altered the very hills themselves; far Cluros, stately, majestic,
almost stationary, shedding his steady light upon the world below;
Thuria, a great and glorious orb, swinging swift across the vaulted
dome of the blue-black night, so low that she seemed to graze the
hills, a gorgeous spectacle that held the girl now beneath the spell of
its enchantment as it always had and always would.
"Ah, Thuria, mad queen of heaven!" murmured Tara of Helium. "The hills
pass in stately procession, their bosoms rising and falling; the trees
move in restless circles; the little grasses describe their little
arcs; and all is movement, restless, mysterious movement without sound,
while Thuria passes." The girl sighed and let her gaze fall again to
the stern realities beneath. There was no mystery in the huge banths.
He who had discovered her squatted there looking hungrily up at her.
Most of the others had wandered away in search of other prey, but a few
remained hoping yet to bury their fangs in that soft body.
The night wore on. Again Thuria left the heavens to her lord and
master, hurrying on to keep her tryst with the Sun in other skies. But
a single banth waited impatiently beneath the tree which harbored Tara
of Helium. The others had left, but their roars, and growls, and moans
thundered or rumbled, or floated back to her from near and far. What
prey found they in this little valley? There must be something that
they were accustomed to find here that they should be drawn in so great
numbers. The girl wondered what it could be.
How long the night! Numb, cold, and exhausted, Tara of Helium clung to
the tree in growing desperation, for once she had dozed and almost
fallen. Hope was low in her brave little heart. How much more could she
endure? She asked herself the question and then, with a brave shake of
her head, she squared her shoulders. "I still live!" she said aloud.
The banth looked up and growled.
Came Thuria again and after awhile the great Sun--a flaming lover,
pursuing his heart's desire. And Cluros, the cold husband, continued
his serene way, as placid as before his house had been violated by this
hot Lothario. And now the Sun and both Moons rode together in the sky,
lending their far mysteries to make weird the Martian dawn. Tara of
Helium looked out across the fair valley that spread upon all sides of
her. It was rich and beautiful, but even as she looked upon it she
shuddered, for to her mind came a picture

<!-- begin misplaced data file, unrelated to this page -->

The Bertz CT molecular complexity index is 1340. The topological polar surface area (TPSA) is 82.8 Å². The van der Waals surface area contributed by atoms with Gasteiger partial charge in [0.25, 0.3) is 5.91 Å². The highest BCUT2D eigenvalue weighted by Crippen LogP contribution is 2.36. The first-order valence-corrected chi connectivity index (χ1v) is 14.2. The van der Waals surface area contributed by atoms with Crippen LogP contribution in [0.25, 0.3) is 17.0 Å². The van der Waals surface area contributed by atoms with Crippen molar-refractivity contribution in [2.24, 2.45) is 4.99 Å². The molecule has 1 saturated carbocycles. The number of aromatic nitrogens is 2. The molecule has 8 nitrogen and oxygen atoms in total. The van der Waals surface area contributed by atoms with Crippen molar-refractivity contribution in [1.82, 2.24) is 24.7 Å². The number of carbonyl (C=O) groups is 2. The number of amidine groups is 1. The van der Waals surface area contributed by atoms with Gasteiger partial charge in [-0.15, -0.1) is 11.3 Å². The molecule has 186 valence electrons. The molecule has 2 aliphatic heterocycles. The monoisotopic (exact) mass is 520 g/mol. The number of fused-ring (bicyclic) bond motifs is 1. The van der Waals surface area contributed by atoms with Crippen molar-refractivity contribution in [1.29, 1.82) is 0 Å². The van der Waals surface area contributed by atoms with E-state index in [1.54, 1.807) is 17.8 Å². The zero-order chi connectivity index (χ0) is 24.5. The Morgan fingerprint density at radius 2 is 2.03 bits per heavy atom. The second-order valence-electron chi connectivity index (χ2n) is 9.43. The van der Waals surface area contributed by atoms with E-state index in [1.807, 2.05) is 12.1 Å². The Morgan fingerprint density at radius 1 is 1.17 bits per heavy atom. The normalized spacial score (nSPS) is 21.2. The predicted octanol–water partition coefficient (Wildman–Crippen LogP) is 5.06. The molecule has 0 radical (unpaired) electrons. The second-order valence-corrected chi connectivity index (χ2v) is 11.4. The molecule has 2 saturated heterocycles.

screams, or the stealthy moving of great bodies beneath them.Page 20
At other times Clayton wrote in his diary, which he had always been accustomed to keep in French, and in which he recorded the details of their strange life.Page 21
With low moans, she sat cuddling the body to her;.Page 25
Finding that it harmed him not, Kerchak began to examine it closely.Page 29
But when he saw his own eyes; ah, that was the final blow--a brown spot, a gray circle and then blank whiteness! Frightful! not even the snakes had such hideous eyes as he.Page 41
He was a M-A-N, they were A-P-E-S, and the little apes which scurried through the forest top were M-O-N-K-E-Y-S.Page 43
As the light in the amphitheater increased the females augmented the frequency and force of their blows until presently a wild, rhythmic din pervaded the great jungle for miles in every direction.Page 46
Tublat, however, was close upon his heels, so that he had no opportunity to seek a place of concealment, but saw that he would be put to it to escape at all.Page 50
It would take a strong animal to test the efficacy of his new scheme.Page 74
These various escapades again so terrorized the blacks that, had it not been for the monthly respite between Tarzan's visits, in which they had opportunity to renew hope that each fresh incursion would prove the last, they soon would have abandoned their new village.Page 85
You don't dare shoot me even then," and he deliberately turned his back full upon the sailor and walked nonchalantly away as if to put him to the test.Page 86
Clayton turned and rushed back toward the scene.Page 89
As for the big.Page 91
The afternoon was drawing to a close, and Clayton, disheartened and discouraged, was in a terrible quandary as to the proper course to pursue; whether to keep on in search of Professor Porter, at the almost certain risk of his own death in the jungle by night, or to return to the cabin where he might at least serve to protect Jane from the perils which confronted her on all sides.Page 121
When you see this you will know that it is for you and that Tarzan of the Apes loves you.Page 135
Then he went back again into the jungle and in a few minutes reappeared with a quantity of soft grasses and ferns.Page 148
"He did not join us.Page 167
The Frenchman had been watching him, and knew that Tarzan was puzzled over the envelope.Page 173
In an instant the air was filled with cries of terror from the fleeing gardeners, but before any had reached the palisade a white man emerged from the enclosure, rifle in hand, to discover the cause of the commotion.Page 175
"A man of his prowess who has spent some time in Africa, as I understand Monsieur Tarzan has, must have had experiences with lions--yes?" "Some," replied Tarzan, dryly.